Supplementary memorandum submitted by
In its oral evidence to the Joint Committee
on 19 June, the BBC was questioned in detail about its fair trading
Committee members and the BBC witnesses alike
made extensive reference to ITN's written evidence andin
the absence of ITN witnesses appearing before the Committeewe
thought it would be useful to clarify some of the points raised.
We are grateful that you have agreed to accept this additional
written submission, and are happy for it to be published alongside
our first paper submitted to the Committee on 10 June.
In responding to ITN's concerns about the proper
enforcement of the BBC's Fair Trading Commitment, the BBC had
four standard responses, each of which were deployed during the
evidence session on 19 June. They are:
ITN has misunderstood the issue and
the BBC's commercial activities are already subject to external
regulation by the OFT.
ITN's case is based on alleged breaches
of fair trading, none of which has been upheld by the OFT.
The BBC's fair trading arrangements
have been given a "clean bill of health" in a Government
commissioned study conducted by Professor Richard Whish.
Parliament and Governmentreinforced
by the recommendations in the Davies Review of BBC fundinghave
instructed the BBC to supplement licence fee income with revenues
from commercial services, but commercial rivals are seeking to
restrict the BBC's access to commercial markets.
ITN believes that all four points areat
bestdisingenuous, and fail to address the legitimate concerns
we have raised in our submission to the Committee. We hope that
the Committee will find it useful if we address each of the four
points raised by the BBC, which in turn might help clarify the
public policy position.
(1) ITN HAS MISUNDERSTOOD
ITN has never denied that the BBC is subject
to competition law. But as the BBC publicly conceded for the first
time during its evidence session on 19 June, the Fair Trading
Commitment is a set of safeguards on and above competition law,
which are solely enforced by the BBC Board of Governors. The Commitment
was designed to protect the use of the licence fee and to prevent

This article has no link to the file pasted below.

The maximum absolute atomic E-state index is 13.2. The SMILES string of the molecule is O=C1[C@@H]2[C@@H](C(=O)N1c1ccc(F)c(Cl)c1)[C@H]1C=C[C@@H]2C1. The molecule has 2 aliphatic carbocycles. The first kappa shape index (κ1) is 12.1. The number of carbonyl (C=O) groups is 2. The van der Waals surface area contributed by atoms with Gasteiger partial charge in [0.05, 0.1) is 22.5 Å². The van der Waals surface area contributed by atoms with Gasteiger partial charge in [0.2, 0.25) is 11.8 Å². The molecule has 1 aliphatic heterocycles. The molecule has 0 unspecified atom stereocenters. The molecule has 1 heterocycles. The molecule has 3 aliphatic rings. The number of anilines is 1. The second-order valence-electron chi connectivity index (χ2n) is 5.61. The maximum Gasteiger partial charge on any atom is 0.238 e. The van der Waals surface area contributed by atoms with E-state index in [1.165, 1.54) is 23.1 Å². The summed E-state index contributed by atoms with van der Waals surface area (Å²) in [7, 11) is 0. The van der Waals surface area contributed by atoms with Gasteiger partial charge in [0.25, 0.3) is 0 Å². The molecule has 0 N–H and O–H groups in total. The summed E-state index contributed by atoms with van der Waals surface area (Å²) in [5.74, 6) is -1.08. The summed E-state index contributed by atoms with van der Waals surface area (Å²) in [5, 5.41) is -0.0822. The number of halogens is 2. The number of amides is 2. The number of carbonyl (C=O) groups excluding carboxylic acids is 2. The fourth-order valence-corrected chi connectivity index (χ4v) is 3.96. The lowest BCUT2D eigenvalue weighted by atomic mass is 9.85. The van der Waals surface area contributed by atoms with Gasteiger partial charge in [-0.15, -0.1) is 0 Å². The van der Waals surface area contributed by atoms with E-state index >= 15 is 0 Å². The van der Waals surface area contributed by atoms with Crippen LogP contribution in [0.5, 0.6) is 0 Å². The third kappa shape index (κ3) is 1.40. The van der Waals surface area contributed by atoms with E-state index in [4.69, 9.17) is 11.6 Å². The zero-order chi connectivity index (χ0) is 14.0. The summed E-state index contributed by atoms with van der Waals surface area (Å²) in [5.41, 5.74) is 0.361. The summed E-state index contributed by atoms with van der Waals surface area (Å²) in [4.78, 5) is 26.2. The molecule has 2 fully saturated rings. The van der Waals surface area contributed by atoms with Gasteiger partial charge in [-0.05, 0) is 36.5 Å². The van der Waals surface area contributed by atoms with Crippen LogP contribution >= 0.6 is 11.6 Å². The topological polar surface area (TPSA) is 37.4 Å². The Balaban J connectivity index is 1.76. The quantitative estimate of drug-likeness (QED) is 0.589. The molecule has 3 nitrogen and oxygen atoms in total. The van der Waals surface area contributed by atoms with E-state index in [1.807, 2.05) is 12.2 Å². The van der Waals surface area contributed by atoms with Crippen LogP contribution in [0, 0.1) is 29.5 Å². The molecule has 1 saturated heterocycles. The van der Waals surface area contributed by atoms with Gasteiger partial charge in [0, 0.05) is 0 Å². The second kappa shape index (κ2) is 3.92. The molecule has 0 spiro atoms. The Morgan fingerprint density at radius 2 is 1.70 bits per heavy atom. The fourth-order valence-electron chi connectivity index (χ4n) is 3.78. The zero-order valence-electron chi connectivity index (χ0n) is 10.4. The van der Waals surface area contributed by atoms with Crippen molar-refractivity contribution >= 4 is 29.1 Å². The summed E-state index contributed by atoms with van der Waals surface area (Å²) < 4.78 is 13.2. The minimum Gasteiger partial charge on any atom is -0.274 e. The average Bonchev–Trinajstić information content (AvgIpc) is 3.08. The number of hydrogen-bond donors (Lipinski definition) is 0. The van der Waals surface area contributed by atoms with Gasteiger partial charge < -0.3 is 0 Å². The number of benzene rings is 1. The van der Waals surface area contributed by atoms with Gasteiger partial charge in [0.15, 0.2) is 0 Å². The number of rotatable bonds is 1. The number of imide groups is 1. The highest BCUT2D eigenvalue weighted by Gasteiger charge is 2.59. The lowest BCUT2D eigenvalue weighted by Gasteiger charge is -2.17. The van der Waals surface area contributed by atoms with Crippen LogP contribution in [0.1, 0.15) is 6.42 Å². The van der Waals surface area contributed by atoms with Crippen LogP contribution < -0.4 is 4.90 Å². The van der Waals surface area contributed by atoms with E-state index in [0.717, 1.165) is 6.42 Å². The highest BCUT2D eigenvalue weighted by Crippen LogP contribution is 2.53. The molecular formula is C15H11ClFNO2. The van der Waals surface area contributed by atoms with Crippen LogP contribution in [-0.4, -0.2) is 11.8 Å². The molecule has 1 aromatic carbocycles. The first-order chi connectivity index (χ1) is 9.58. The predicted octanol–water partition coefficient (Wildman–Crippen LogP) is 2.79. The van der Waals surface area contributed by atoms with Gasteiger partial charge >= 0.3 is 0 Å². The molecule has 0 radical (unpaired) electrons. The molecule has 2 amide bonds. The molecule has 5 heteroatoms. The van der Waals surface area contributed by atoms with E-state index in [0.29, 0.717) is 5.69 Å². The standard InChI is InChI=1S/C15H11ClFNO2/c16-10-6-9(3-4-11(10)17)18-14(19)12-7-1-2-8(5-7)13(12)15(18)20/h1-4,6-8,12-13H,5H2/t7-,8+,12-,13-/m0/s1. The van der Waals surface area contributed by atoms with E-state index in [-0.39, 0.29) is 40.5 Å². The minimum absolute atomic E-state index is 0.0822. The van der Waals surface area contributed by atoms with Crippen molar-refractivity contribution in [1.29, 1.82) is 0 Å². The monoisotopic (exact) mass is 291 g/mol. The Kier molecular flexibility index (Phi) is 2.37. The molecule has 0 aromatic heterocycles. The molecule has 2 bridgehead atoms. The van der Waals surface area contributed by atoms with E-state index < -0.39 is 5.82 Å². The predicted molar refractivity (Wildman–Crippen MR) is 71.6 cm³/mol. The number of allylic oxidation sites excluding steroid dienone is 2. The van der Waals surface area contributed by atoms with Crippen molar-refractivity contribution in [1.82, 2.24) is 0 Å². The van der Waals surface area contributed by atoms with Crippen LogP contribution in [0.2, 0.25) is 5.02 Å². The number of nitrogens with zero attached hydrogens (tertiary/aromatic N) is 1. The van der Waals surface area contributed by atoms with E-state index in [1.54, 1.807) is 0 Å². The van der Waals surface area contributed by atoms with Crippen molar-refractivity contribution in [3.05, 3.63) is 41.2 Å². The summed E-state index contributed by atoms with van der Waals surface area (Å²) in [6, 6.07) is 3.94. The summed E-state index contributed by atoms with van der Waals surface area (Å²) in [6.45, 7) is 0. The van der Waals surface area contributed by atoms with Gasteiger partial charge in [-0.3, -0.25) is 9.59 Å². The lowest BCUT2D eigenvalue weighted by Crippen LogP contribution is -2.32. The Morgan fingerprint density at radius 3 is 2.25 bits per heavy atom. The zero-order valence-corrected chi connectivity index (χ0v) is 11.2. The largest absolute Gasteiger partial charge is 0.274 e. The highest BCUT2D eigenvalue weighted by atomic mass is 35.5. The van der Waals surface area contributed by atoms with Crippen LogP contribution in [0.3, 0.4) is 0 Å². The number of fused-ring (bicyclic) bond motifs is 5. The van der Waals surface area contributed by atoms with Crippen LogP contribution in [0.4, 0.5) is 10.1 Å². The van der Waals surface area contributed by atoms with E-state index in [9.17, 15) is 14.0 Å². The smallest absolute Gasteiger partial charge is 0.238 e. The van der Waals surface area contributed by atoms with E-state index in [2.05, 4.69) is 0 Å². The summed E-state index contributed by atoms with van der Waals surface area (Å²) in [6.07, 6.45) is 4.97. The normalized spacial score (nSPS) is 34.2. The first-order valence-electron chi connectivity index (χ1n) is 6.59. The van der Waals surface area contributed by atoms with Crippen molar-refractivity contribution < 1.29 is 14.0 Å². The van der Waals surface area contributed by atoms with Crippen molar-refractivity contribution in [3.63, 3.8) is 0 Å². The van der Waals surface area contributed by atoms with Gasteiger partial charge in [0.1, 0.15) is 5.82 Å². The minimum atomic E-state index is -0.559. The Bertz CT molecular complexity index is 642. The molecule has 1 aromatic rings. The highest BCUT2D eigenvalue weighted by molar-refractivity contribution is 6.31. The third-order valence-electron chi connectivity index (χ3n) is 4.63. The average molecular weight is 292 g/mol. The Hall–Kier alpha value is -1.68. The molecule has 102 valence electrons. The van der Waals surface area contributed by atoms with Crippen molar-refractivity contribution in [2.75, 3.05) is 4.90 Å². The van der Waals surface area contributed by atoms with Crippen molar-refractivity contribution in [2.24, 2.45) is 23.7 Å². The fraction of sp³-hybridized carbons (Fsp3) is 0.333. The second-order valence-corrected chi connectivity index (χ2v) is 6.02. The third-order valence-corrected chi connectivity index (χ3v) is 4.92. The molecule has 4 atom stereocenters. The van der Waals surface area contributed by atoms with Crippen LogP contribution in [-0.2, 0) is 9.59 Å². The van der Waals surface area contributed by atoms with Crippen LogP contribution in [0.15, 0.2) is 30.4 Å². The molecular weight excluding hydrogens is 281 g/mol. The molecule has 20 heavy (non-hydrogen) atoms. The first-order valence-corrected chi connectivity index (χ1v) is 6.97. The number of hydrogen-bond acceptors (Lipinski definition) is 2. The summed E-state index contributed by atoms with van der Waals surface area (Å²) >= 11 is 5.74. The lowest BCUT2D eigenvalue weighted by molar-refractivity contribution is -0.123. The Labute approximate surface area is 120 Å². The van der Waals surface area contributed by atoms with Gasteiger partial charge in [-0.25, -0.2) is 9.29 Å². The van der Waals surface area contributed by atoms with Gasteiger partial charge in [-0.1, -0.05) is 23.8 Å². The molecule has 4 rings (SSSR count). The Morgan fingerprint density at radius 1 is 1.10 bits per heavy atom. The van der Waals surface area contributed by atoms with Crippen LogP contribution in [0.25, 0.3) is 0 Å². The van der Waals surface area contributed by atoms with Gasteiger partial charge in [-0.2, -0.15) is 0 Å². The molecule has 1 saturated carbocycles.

the BBC from exploiting its unique privileges to "crowd out"
rivals in solely commercial markets. Copy correspondence between
ITN, the BBC and the OFTalready submitted to the Committeeprovides
demonstrable proof that while the OFT (and in future OFCOM) has
responsibility for enforcing the Competition Act (1998) in the
communications sector, the BBC Board of Governors remains exclusively
responsible for enforcing the Fair Trading Commitment.
(2) ITN'S CASE
This argument is deeply misleading. All of the
cases outlined by ITN in our submission to the Committee specifically
relate to infringement of the BBC Fair Trading Commitment, not
competition law. They concern BBC commercial services that have
been supplied at below market rates (and sometimes free of charge)
which are unlikely to breach the Competition Act (1998) and therefore
are not issues that could be investigated by the OFT. But they
do break the terms of the BBC's Fair Trading Commitment, which
explicitly requires the BBC to charge a fair market rate for its
commercial services and deliver a return to the licence fee arm
of the Corporation.
In short, the OFT has never upheld a complaint
about the BBC's Fair Trading Commitment, because it does not enforce
By contrast, ITN did submit a formal complaint
to the Board of Governors about a specific breach of the Commitment
by the commercial news service, BBC World. Despite providing the
Governors with definitive proof that BBC World was being supplied
free of charge to WLIW21 in the USin clear breach of the
Commitmentthe Governors refused to uphold the complaint.
Indeed, Baroness Young of Old Scone (then the
Governor responsible for Fair Trading) wrote to ITN on 25 July
2000 claiming that all commercial deals are subject to confidentiality,
so she could not respond to our specific complaint, but that the
management of BBC Worldwide had assured her that the BBC World
deal fell within the terms of the Fair Trading Commitment. A copy
of our letter to the BBC and Baroness Young's response is attached.
We do not believe this was an adequate or transparent
response to what was a serious complaint and have no confidence
in the Governor's enforcement of the Commitment.
(3) THE BBC'S
In its evidence session, the BBC countered criticism
about the enforcement of the Fair Trading Commitment by referring
to the (favourable) review of the Commitment conducted by Professor
Richard Whish in May 2001. Once again, this is misleading. The
review, "examined the BBC's Fair Trading Commitment and Commercial
Policy Guidelines which are designed to ensure that the BBC does
not compete unfairly with commercial companies" (footnote:
DCMS press release 8/5/02). In short, Whish only examined whether
or not the rulesas draftedwere sufficient to regulate